Today, if you need 250 miles of range at a SuperCharger, you'll be there for 75 minutes.

    If there was hypothetically a 170kw/H battery, and you need 250 miles of range, you'll be there for 45 minutes.


    Now of course, if you wanted 500 miles of range at a SuperCharger on a 170kW/h battery, you'll be there for 120 minutes. But then you'd have 500 miles of range, and can skip the next 2 SuperChargers.
     
  12. Parisio

    Parisio New Member

    Joined:
    Oct 12, 2014
    Messages:
    3
    Location:
    Philadelphia, PA
    How do we know the S85D has smaller motors?

    - - - Updated - - -

    Hoe do we know S85D has two smaller motors?
     
  13. Bighorn

    Bighorn Member

    Joined:
    Jun 19, 2013
    Messages:
    483
    Location:
    WY
    It just does. Check out the order page.
     
  14. SCDrJ

    SCDrJ Member

    Joined:
    Jul 26, 2014
    Messages:
    145
    Location:
    Scottsdale, AZ
    I asked my sales rep why there was only a modest improvement in performance in S85D vs S85, meaning why didn't they just keep the standard rear motor and add the front one like they did for P85D. He said that it was a conscious compromise between performance and range. So, slight performance upgrade in S85 and increased range rather than one or the other.
     
  15. scaesare

    scaesare Active Member

    Joined:
    Mar 14, 2013
    Messages:
    3,940
    Location:
    NoVA
    It doesn't though. It simply specifies how much power the motor is specified to deliver, not what it's ultimately capable of.

    I question if there really is going to be a rear drive unit engineering change or if this is going to be electronically limited, similar to the way a 40 was limited via software.
     
  16. Bighorn

    Bighorn Member

    Joined:
    Jun 19, 2013
    Messages:
    483
    Location:
    WY
    They have a new small motor that generates ~188 HP. Are you suggesting that by coincidence they are electronically throttling back a 380 HP motor to 188? Highly unlikely and cost inefficient.
     
  17. stevezzzz

    stevezzzz R;SigS;P85D;SigX

    Joined:
    Nov 13, 2009
    Messages:
    6,062
    Location:
    Colorado
    Fair point, but my engineer's sixth sense tells me it's got to be a smaller motor in back. They have to have a different drive train up front, just for space considerations (though it's also true that no one's seen the new frunk space in the D versions); at that point it makes perfect sense to use it in the back, too, which is where a good chunk of the increased range would come from. If the S85D and P85D shared all drivetrain mechanical components and the only difference was inverter electronics and/or software (as in the current 2WD lineup), the x85D's would both be capable of the same range.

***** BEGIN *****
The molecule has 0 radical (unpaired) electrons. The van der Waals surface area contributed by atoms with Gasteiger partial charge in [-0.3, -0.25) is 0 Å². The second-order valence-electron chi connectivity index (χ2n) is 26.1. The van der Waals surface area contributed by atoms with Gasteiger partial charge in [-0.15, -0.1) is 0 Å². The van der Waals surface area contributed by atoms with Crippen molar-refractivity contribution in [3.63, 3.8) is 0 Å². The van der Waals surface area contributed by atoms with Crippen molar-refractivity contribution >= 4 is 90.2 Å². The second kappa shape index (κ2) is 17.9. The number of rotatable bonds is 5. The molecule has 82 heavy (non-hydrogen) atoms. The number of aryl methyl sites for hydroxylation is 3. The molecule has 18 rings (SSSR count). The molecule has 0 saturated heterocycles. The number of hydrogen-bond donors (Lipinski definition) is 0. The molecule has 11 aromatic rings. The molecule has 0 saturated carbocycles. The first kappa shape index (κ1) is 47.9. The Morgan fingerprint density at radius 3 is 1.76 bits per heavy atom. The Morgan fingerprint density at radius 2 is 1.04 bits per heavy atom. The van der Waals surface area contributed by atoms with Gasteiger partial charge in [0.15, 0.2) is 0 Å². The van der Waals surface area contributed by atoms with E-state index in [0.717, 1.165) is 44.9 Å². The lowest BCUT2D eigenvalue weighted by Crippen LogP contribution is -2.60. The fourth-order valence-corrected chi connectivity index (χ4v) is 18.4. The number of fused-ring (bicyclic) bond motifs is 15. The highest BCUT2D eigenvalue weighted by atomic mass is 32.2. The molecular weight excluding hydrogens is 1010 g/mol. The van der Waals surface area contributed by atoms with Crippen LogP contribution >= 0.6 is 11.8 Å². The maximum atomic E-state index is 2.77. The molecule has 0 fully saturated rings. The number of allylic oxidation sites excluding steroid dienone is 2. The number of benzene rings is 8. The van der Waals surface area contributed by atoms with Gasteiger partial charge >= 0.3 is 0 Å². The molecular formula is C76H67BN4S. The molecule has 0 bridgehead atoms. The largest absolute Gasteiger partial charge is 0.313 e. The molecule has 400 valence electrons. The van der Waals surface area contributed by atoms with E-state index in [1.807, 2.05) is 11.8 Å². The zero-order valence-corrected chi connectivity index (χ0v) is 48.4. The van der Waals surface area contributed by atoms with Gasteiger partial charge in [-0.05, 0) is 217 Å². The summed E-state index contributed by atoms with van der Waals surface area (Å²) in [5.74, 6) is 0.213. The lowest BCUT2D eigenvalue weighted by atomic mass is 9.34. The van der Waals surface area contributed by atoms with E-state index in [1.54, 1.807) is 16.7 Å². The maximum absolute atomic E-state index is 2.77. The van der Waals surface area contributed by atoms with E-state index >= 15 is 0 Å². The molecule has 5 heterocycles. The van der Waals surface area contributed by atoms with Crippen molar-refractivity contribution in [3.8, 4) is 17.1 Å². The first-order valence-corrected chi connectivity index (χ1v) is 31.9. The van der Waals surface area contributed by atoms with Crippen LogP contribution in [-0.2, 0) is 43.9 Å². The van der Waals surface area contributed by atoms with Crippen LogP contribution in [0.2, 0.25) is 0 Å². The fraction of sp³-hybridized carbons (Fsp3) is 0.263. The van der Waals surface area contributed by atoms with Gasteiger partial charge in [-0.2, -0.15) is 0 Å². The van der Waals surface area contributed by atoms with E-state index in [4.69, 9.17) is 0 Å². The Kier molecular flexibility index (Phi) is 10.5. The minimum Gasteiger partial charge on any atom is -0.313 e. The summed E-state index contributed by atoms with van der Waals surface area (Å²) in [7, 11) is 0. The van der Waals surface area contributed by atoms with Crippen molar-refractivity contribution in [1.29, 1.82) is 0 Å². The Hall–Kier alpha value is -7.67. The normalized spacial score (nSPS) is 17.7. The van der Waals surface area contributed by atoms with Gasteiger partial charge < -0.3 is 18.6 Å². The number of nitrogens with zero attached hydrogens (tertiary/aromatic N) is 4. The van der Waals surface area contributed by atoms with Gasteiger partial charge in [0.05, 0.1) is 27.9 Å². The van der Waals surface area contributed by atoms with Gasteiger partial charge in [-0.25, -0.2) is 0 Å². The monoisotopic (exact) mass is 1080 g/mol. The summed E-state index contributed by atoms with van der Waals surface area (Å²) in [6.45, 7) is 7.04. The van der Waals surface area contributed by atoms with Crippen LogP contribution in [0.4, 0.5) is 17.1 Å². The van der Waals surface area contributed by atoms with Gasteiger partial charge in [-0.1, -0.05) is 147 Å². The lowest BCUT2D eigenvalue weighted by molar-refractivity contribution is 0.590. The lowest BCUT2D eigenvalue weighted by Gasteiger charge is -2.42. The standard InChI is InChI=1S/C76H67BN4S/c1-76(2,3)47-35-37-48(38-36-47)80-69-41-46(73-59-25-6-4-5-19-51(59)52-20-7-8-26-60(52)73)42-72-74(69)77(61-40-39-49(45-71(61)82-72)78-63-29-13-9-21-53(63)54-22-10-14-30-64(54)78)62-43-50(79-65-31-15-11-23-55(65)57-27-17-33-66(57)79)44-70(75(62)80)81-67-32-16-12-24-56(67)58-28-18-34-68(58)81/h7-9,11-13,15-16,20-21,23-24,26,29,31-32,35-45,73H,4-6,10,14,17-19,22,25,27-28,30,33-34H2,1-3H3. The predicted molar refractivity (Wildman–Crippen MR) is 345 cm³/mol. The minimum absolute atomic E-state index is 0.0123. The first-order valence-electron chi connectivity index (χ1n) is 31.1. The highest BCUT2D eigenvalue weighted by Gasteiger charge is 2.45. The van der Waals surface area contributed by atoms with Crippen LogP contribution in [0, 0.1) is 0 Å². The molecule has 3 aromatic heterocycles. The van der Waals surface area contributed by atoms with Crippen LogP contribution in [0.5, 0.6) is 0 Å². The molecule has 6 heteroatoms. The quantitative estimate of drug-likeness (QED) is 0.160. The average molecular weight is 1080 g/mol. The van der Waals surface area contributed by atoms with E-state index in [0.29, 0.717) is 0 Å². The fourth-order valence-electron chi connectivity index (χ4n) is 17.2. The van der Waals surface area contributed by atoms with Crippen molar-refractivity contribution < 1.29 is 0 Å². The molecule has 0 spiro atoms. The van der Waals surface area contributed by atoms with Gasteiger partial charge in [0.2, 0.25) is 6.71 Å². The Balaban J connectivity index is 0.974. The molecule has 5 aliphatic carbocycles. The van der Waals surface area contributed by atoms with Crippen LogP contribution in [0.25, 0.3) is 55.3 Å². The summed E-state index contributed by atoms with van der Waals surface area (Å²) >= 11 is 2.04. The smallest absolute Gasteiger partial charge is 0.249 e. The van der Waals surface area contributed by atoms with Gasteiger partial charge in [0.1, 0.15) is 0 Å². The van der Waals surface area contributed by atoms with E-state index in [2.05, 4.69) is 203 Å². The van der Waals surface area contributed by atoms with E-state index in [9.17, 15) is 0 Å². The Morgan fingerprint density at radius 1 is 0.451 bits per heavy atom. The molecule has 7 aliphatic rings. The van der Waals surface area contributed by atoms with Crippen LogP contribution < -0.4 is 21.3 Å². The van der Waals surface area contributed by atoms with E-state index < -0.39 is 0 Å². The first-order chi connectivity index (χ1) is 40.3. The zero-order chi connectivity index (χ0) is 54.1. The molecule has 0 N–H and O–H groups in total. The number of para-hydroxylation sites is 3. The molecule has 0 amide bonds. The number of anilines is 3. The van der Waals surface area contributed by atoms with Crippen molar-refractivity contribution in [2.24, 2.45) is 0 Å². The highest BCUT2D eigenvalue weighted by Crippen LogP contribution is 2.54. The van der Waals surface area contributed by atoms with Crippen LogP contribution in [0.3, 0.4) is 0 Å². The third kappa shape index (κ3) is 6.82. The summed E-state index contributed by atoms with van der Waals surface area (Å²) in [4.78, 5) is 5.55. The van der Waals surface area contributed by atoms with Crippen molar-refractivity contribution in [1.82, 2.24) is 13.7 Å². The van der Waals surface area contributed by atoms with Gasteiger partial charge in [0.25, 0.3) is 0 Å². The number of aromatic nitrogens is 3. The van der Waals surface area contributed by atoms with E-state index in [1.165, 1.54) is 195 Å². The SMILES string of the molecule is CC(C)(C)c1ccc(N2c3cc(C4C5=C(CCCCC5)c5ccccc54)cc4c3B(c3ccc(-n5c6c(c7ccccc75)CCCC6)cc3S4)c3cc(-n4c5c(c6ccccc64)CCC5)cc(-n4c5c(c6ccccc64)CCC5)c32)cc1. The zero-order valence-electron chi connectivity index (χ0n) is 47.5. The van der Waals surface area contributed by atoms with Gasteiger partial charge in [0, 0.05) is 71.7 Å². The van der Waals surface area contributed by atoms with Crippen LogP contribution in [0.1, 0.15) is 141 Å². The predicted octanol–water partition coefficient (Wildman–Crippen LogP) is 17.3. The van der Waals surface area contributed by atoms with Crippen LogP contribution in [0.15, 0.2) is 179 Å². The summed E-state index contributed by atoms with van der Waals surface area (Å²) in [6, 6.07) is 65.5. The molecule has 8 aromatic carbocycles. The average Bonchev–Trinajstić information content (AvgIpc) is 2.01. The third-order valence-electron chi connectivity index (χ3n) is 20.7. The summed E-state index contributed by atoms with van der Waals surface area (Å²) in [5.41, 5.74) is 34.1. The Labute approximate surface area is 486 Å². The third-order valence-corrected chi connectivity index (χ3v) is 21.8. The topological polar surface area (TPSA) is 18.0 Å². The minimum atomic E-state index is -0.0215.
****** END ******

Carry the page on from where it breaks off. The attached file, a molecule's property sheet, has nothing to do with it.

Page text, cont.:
18. Svenssons

    Svenssons Member

    Joined:
    Aug 14, 2014
    Messages:
    70
    Location:
    q
    Yes, I stand corrected but my assumption was to fully load the battery. That would take longer time but as you say, then you could skip a SC. However, less battery weight would mean less energy consumption and therefor less charging. With more efficient battery, you could choose either less weight, more energy storage or a combination.
     
  19. ToddRLockwood

    ToddRLockwood Active Member

    Joined:
    Sep 11, 2012
    Messages:
    1,263
    Location:
    Burlington, Vermont
    This question has been posed by many people since the D introduction. I imagine that it has to do with the gross weight and size of 4 motors vs. 2 motors that deliver the same overall performance. In-wheel motors have never been considered a viable option because of the added unsprung weight added to each wheel. The lighter the wheel load, the better as far as handling is concerned.
     
  20. scaesare

    scaesare Active Member

    Joined:
    Mar 14, 2013
    Messages:
    3,940
    Location:
    NoVA
    I'm simply challenging out that the assertion of what they ARE doing being made in some posts based on what the ordering page says.

    Tesla has chosen to quote what power the motor would deliver, not what it's capable of, therefore using that as an authoritative source of what the motor size must be is questionable.

    We have at least two instances of a component being specifically upgraded solely based on matching the car configuration: inverter (for the P models), and 60 & 85kWh battery packs.

    We also have several instances of Tesla including hardware on the car capable of more, but limited based on the configuration: 40kWh packs, supercharging hardware, motor (in the non-P), autopilot sensor package.


    Obviously time will tell, but until then it's speculation, and thus stating authoritatively one way or the other is difficult.
     

Share This Page